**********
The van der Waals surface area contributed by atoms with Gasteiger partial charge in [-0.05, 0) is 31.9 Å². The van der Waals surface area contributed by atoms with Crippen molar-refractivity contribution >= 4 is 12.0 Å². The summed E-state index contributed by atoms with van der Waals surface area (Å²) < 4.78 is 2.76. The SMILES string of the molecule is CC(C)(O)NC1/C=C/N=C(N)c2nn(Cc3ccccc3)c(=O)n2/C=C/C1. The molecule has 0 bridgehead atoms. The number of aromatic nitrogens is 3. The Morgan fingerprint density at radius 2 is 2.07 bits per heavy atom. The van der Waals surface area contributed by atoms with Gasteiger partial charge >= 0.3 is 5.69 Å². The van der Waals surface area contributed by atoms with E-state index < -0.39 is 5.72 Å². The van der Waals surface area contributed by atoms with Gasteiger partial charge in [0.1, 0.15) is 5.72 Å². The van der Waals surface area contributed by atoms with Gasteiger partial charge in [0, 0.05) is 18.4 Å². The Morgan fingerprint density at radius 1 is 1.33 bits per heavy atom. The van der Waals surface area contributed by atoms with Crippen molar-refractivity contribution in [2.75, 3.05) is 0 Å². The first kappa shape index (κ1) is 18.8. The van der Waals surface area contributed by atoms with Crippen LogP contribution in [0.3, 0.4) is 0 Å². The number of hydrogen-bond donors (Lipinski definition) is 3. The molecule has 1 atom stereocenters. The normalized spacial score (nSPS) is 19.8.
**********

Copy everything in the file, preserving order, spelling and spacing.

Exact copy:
The van der Waals surface area contributed by atoms with Gasteiger partial charge in [-0.05, 0) is 31.9 Å². The van der Waals surface area contributed by atoms with Crippen molar-refractivity contribution >= 4 is 12.0 Å². The summed E-state index contributed by atoms with van der Waals surface area (Å²) < 4.78 is 2.76. The SMILES string of the molecule is CC(C)(O)NC1/C=C/N=C(N)c2nn(Cc3ccccc3)c(=O)n2/C=C/C1. The molecule has 0 bridgehead atoms. The number of aromatic nitrogens is 3. The Morgan fingerprint density at radius 2 is 2.07 bits per heavy atom. The van der Waals surface area contributed by atoms with Gasteiger partial charge >= 0.3 is 5.69 Å². The van der Waals surface area contributed by atoms with E-state index < -0.39 is 5.72 Å². The van der Waals surface area contributed by atoms with Gasteiger partial charge in [0.1, 0.15) is 5.72 Å². The van der Waals surface area contributed by atoms with Gasteiger partial charge in [0, 0.05) is 18.4 Å². The Morgan fingerprint density at radius 1 is 1.33 bits per heavy atom. The van der Waals surface area contributed by atoms with Crippen molar-refractivity contribution in [2.75, 3.05) is 0 Å². The first kappa shape index (κ1) is 18.8. The van der Waals surface area contributed by atoms with Crippen LogP contribution in [0.3, 0.4) is 0 Å². The number of hydrogen-bond donors (Lipinski definition) is 3. The molecule has 1 atom stereocenters. The normalized spacial score (nSPS) is 19.8.